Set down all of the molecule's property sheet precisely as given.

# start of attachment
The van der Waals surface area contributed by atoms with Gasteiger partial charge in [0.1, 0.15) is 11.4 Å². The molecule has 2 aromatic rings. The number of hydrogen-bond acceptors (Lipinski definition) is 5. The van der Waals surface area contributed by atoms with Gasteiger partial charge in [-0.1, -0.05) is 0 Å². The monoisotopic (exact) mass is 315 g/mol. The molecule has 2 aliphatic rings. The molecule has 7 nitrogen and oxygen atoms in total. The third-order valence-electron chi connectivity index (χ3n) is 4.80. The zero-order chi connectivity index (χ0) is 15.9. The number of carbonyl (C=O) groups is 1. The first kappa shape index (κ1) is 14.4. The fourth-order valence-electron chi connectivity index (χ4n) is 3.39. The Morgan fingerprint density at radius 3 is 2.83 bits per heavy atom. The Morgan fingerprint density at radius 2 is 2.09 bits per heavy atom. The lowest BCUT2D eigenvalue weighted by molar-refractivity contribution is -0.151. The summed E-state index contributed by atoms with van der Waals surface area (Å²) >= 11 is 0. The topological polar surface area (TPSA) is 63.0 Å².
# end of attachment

The van der Waals surface area contributed by atoms with Gasteiger partial charge in [0.1, 0.15) is 11.4 Å². The molecule has 2 aromatic rings. The number of hydrogen-bond acceptors (Lipinski definition) is 5. The van der Waals surface area contributed by atoms with Gasteiger partial charge in [-0.1, -0.05) is 0 Å². The monoisotopic (exact) mass is 315 g/mol. The molecule has 2 aliphatic rings. The molecule has 7 nitrogen and oxygen atoms in total. The third-order valence-electron chi connectivity index (χ3n) is 4.80. The zero-order chi connectivity index (χ0) is 15.9. The number of carbonyl (C=O) groups is 1. The first kappa shape index (κ1) is 14.4. The fourth-order valence-electron chi connectivity index (χ4n) is 3.39. The Morgan fingerprint density at radius 3 is 2.83 bits per heavy atom. The Morgan fingerprint density at radius 2 is 2.09 bits per heavy atom. The lowest BCUT2D eigenvalue weighted by molar-refractivity contribution is -0.151. The summed E-state index contributed by atoms with van der Waals surface area (Å²) >= 11 is 0. The topological polar surface area (TPSA) is 63.0 Å².